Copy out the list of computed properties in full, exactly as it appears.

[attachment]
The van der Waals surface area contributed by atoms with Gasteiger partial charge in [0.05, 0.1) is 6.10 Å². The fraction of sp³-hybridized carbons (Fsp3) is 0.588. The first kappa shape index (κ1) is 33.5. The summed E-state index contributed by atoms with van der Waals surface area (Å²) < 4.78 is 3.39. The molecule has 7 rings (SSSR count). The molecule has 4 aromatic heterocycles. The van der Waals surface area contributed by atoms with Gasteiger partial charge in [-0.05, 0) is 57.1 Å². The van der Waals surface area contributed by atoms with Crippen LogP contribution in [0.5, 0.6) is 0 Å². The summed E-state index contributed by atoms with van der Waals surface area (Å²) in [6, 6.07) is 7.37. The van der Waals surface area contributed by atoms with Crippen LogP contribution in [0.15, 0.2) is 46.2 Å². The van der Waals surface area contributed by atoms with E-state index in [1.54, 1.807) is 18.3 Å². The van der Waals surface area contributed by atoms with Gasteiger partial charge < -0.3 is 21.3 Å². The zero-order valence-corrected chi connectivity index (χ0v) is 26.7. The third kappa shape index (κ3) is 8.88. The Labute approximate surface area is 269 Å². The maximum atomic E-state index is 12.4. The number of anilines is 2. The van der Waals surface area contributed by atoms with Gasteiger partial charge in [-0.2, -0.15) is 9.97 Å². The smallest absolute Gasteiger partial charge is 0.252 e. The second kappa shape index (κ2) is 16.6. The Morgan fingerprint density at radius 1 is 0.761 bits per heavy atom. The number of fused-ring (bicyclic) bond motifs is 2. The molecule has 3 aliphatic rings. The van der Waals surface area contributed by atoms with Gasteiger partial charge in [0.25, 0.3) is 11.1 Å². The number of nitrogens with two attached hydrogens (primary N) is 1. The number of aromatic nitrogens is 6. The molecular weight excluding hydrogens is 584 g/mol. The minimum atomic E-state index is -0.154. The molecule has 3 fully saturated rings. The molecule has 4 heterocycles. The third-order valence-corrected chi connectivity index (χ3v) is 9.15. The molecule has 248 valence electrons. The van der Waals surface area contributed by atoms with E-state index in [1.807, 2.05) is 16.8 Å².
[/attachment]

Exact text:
The van der Waals surface area contributed by atoms with Gasteiger partial charge in [0.05, 0.1) is 6.10 Å². The fraction of sp³-hybridized carbons (Fsp3) is 0.588. The first kappa shape index (κ1) is 33.5. The summed E-state index contributed by atoms with van der Waals surface area (Å²) < 4.78 is 3.39. The molecule has 7 rings (SSSR count). The molecule has 4 aromatic heterocycles. The van der Waals surface area contributed by atoms with Gasteiger partial charge in [-0.05, 0) is 57.1 Å². The van der Waals surface area contributed by atoms with Crippen LogP contribution in [0.5, 0.6) is 0 Å². The summed E-state index contributed by atoms with van der Waals surface area (Å²) in [6, 6.07) is 7.37. The van der Waals surface area contributed by atoms with Crippen LogP contribution in [0.15, 0.2) is 46.2 Å². The van der Waals surface area contributed by atoms with E-state index in [1.54, 1.807) is 18.3 Å². The van der Waals surface area contributed by atoms with Gasteiger partial charge < -0.3 is 21.3 Å². The zero-order valence-corrected chi connectivity index (χ0v) is 26.7. The third kappa shape index (κ3) is 8.88. The Labute approximate surface area is 269 Å². The maximum atomic E-state index is 12.4. The number of anilines is 2. The van der Waals surface area contributed by atoms with Gasteiger partial charge in [-0.2, -0.15) is 9.97 Å². The smallest absolute Gasteiger partial charge is 0.252 e. The second kappa shape index (κ2) is 16.6. The Morgan fingerprint density at radius 1 is 0.761 bits per heavy atom. The number of fused-ring (bicyclic) bond motifs is 2. The molecule has 3 aliphatic rings. The van der Waals surface area contributed by atoms with Gasteiger partial charge in [0.25, 0.3) is 11.1 Å². The number of nitrogens with two attached hydrogens (primary N) is 1. The number of aromatic nitrogens is 6. The molecular weight excluding hydrogens is 584 g/mol. The minimum atomic E-state index is -0.154. The molecule has 3 fully saturated rings. The molecule has 4 heterocycles. The third-order valence-corrected chi connectivity index (χ3v) is 9.15. The molecule has 248 valence electrons. The van der Waals surface area contributed by atoms with E-state index in [1.807, 2.05) is 16.8 Å².